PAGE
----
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KINEDYNE CANADA LIMITED


KINEDYNE CANADA LIMITED
v.
PRESIDENT OF THE CANADA BORDER SERVICES AGENCY
Appeal No. AP-2010-027

Decision and reasons issued
Tuesday, July 5, 2011


TABLE OF CONTENTS


IN THE MATTER OF an appeal heard on March 8, 2011, pursuant to subsection 67(1) of the Customs Act, R.S.C. 1985 (2d Supp.), c. 1;

AND IN THE MATTER OF a decision of the President of the Canada Border Services Agency, dated April 12, 2010, with respect to a request for further re-determination pursuant to subsection 60(4) of the Customs Act.

BETWEEN

KINEDYNE CANADA LIMITED Appellant

AND

THE PRESIDENT OF THE CANADA BORDER SERVICES AGENCY Respondent

DECISION

The appeal is dismissed.

Diane Vincent
Diane Vincent
Presiding Member

Gillian Burnett
Gillian Burnett
Acting Secretary

Place of Hearing: Ottawa, Ontario

Date of Hearing: March 8, 2011

Tribunal Member: Diane Vincent, Presiding Member

Counsel for the Tribunal: Courtney Fitzpatrick
Nick Covelli

Research Director: Randolph W. Heggart

Research Officer: Gary Rourke

Manager, Registrar Office: Michel Parent

Registrar Officer: Julie Lescom

PARTICIPANTS:

Appellant Counsel/Representative
Kinedyne Canada Limited Zave Kaufman
Respondent Counsel/Representative
President of the Canada Border Services Agency Jessica DiZazzo

WITNESSES:

Romolo Di Vito
General Manager
Kinedyne Canada Limited

Larry Harrison
Vice-President, North American Sales
Kinedyne Corporation

Please address all communications to:

The Secretary
Canadian International Trade Tribunal
Standard Life Centre
333 Laurier Avenue West
15th Floor
Ottawa, Ontario
K1A 0G7

Telephone: 613-993-3595
Fax: 613-990-2439
E-mail:

STATEMENT OF REASONS

BACKGROUND

1. This is an appeal filed by Kinedyne Canada Limited (Kinedyne) with the Canadian International Trade Tribunal (the Tribunal) pursuant to subsection 67(1) of the Customs Act1 from a decision of the President of the Canada Border Services Agency (CBSA), dated April 12, 2010, made pursuant to subsection 60(4).

2. The issue in this appeal is whether six models of winch straps (the goods in issue) are properly classified under tariff item No. 6307.90.99 of the schedule to the Customs Tariff2 as other made up articles of other textile materials, as determined by the CBSA, or should be classified under tariff item No. 8431.10.00 as parts suitable for use solely or principally with the machinery of heading No. 84.25, as claimed by Kinedyne.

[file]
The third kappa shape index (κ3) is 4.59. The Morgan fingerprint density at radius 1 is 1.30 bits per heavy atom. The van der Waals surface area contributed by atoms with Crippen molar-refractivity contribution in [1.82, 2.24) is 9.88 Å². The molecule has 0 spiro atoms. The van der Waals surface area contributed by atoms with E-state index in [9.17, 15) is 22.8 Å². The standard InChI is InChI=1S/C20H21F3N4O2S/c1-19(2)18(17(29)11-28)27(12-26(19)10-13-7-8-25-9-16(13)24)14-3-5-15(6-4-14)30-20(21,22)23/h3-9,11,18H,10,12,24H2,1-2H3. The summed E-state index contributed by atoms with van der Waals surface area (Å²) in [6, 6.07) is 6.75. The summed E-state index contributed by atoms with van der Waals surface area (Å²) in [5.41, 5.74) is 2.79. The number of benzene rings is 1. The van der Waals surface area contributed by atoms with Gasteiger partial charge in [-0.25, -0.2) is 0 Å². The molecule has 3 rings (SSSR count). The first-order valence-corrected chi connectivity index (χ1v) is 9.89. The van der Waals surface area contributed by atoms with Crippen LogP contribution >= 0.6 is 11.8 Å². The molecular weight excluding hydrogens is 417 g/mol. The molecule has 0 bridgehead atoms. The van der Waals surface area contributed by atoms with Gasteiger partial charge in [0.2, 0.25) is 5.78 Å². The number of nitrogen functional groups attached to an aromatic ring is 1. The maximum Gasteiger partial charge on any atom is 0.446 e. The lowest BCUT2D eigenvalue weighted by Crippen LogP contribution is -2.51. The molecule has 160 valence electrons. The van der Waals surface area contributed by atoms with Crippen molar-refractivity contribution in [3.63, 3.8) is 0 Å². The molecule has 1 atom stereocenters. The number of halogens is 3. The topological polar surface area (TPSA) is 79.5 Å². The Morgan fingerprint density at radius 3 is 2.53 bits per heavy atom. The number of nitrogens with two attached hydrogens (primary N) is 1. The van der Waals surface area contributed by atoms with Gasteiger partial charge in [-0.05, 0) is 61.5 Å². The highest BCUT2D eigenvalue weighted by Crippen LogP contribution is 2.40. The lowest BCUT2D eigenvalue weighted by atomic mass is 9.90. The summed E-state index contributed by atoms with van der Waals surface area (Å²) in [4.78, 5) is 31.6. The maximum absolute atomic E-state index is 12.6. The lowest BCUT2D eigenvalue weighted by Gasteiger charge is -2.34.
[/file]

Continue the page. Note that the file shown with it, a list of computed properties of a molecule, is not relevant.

PROCEDURAL HISTORY

3. On July 3, 2009, Kinedyne imported the goods in issue under tariff item No. 6307.90.99.3

4. On August 4, 2009, Kinedyne requested a refund of duty pursuant to paragraph 74(1)(e) of the Act, claiming that the goods in issue should be classified under tariff item No. 8431.10.00.4 On October 9, 2009, the CBSA issued a re-determination pursuant to paragraph 59(1)(a), denying the request for a refund of duty.5

5. On October 9, 2009, Kinedyne requested a further re-determination of the tariff classification pursuant to subsection 60(1) of the Act.6

6. On April 12, 2010, the CBSA further re-determined the tariff classification of the goods in issue under tariff item No. 6307.90.99 pursuant to subsection 60(4) of the Act.7

7. On July 7, 2010, Kinedyne filed a notice of appeal with the Tribunal pursuant to section 67 of the Act.8

8. On March 8, 2011, the Tribunal held a public hearing in Ottawa, Ontario.

9. Mr. Romolo Di Vito, General Manager at Kinedyne Canada Limited and Mr. Larry Harrison, Vice–President, North American Sales, at Kinedyne Corporation, testified on behalf of Kinedyne. The CBSA did not call any witnesses.

GOODS IN ISSUE

10. The goods in issue are six models of winch straps, which can be described as webbing, available in various lengths and widths, with various types of hardware (hooks, chain anchors or rings) sewn into one end. The other end of the goods in issue is heat sealed to prevent fraying. The straps consist of a resin-coated polyester.9

11. The goods in issue are identified by the following model numbers: C323021, C323040, C423010, C423010STEN, C423021 and C423021STEN.

12. Kinedyne filed physical exhibits of the following three models of the goods in issue: C323021, C323040 and C423010.10

ANALYSIS

Statutory Framework

13. In appeals pursuant to section 67 of the Act concerning tariff classification matters, the Tribunal determines the proper tariff classification of goods in accordance with prescribed interpretative rules.

14. The tariff nomenclature is set out in detail in the schedule to the Customs Tariff, which is designed to conform to the Harmonized Commodity Description and Coding System (the Harmonized System) developed by the World Customs Organization.11 The schedule is divided into sections and chapters, with each chapter containing a list of goods categorized in a number of headings and subheadings and under tariff items. Sections and chapters may include notes concerning their interpretation. Sections 10 and 11 of the Customs Tariff prescribe the approach that the Tribunal must follow when interpreting the schedule in order to arrive at the proper tariff classification of goods.